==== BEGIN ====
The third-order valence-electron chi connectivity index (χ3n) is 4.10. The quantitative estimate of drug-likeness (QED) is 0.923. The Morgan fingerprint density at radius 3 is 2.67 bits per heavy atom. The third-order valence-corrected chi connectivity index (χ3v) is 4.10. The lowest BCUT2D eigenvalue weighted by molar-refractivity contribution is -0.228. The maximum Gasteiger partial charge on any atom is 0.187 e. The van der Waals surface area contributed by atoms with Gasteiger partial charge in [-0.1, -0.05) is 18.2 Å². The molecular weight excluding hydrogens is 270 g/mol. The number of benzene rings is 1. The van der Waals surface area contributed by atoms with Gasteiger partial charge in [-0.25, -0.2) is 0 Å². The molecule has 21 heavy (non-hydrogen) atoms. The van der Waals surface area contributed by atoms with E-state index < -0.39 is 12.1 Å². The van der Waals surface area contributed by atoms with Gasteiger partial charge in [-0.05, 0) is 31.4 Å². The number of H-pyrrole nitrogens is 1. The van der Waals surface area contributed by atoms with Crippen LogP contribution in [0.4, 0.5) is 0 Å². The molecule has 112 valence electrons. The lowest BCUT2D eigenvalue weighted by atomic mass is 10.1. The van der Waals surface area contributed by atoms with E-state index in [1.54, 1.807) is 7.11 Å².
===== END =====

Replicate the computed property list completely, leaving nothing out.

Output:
The third-order valence-electron chi connectivity index (χ3n) is 4.10. The quantitative estimate of drug-likeness (QED) is 0.923. The Morgan fingerprint density at radius 3 is 2.67 bits per heavy atom. The third-order valence-corrected chi connectivity index (χ3v) is 4.10. The lowest BCUT2D eigenvalue weighted by molar-refractivity contribution is -0.228. The maximum Gasteiger partial charge on any atom is 0.187 e. The van der Waals surface area contributed by atoms with Gasteiger partial charge in [-0.1, -0.05) is 18.2 Å². The molecular weight excluding hydrogens is 270 g/mol. The number of benzene rings is 1. The van der Waals surface area contributed by atoms with Gasteiger partial charge in [-0.25, -0.2) is 0 Å². The molecule has 21 heavy (non-hydrogen) atoms. The van der Waals surface area contributed by atoms with E-state index < -0.39 is 12.1 Å². The van der Waals surface area contributed by atoms with Gasteiger partial charge in [-0.05, 0) is 31.4 Å². The number of H-pyrrole nitrogens is 1. The van der Waals surface area contributed by atoms with Crippen LogP contribution in [0.4, 0.5) is 0 Å². The molecule has 112 valence electrons. The lowest BCUT2D eigenvalue weighted by atomic mass is 10.1. The van der Waals surface area contributed by atoms with E-state index in [1.54, 1.807) is 7.11 Å².